There were plenty of warnings that Hartlepool would be a struggle if you cared to look for them. We scraped home with just over one third of the vote in two of the last three elections, we have been losing council seats there for some time and there were 10,000 plus Brexit Party voters who were looking for a new home. Our activists and candidate worked incredibly hard in the by election but six weeks of activity does not make up for six or 16 years of perceived neglect. The clip of the Hartlepool voter blaming Labour for a series of closures that happened under the Tories showed how we have not been at the races for a long time.
True, the anger had dissipated, but that was replaced by indifference. At the moment, many voters are prepared to believe the promises the Tories are making of a bright new future with investment and jobs in a post Brexit world. They have an offer moving forwards. I have no doubt those snake oil salesmen will eventually be found out, and the message all but confirmed by a Tory MP in a leaflet last week that this government will favour Tory councils is the sort of base politics that fills me with anger. But it can be an effective message until people see that those promises won’t deliver the real change they are craving.
We know many government departments are already being asked to make billions in savings even before the bill for covid starts to be paid back, so there will be pain ahead and a new bypass isn’t going to deliver better health, wealth and opportunities for most, despite what the glossy leaflets say. But we shouldn’t assume that will happen any time soon, nor should we assume that we will automatically be the beneficiaries. As we have seen in various parts of the country, other parties are available.
Across the country, we have suffered shattering defeats but the reality is that for years the country has been turning its back on us. It’s now eight years since we last had a sustained double digit poll lead, yet too much of our time is spent arguing amongst ourselves based on the performance under past leaders. This misses the point: it’s the future we need to address, not the past. Most of all we should be having these conversations with the public – they are the ones we need to win over.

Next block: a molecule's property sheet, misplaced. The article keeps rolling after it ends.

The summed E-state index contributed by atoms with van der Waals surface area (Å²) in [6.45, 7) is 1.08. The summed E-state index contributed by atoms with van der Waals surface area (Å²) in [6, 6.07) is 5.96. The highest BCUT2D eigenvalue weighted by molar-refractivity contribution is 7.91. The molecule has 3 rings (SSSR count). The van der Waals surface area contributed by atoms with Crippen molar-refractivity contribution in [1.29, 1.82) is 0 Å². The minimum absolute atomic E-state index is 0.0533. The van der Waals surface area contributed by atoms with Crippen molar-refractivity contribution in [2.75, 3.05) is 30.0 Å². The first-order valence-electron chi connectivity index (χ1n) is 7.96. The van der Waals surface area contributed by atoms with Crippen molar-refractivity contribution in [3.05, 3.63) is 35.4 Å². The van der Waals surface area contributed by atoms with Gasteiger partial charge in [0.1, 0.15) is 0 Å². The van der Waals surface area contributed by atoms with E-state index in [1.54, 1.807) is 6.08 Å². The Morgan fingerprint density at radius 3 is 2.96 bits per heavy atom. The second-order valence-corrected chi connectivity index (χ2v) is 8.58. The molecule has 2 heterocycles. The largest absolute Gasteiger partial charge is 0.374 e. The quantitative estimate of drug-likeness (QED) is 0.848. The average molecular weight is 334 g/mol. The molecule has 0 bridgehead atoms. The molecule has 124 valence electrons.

There are mitigating factors in this election. We have not had politics as normal for 12 months and the traditional opportunities for the leader of the opposition to make their mark have been severely curtailed. What would most people think if we set out detailed policy positions for an election two or three years away in a pandemic? They would think we were completely out of touch and wouldn’t listen anyway.
However, as we move towards what is hopefully an end to the damaging cycle of lockdowns and reopenings (and there will be a day of reckoning for this government on their mistakes), now is the time to set out that clear agenda on job creation, job protection, investment in public services, strong devolution in the regions, the green industrial revolution and those core issues that people have always and still care about.
Incumbency in a crisis is an advantage, as our excellent results in Wales show, and there are patches of other good results around the country with the metro mayor successes showing a clear and localised message is still a winning formula, as we recommended in the Labour for the North report that I co-authored. Call it an emotional connection, call it engagement; most people’s priorities in the places we have lost are still the ones to which we should have the most compelling answers.
When the shine wears off this government, and people realise things haven’t got any better, they will look for alternatives. Last week’s results show there is no guarantee we will be that alternative: we will have to work, week by week and street by street, to rebuild that trust.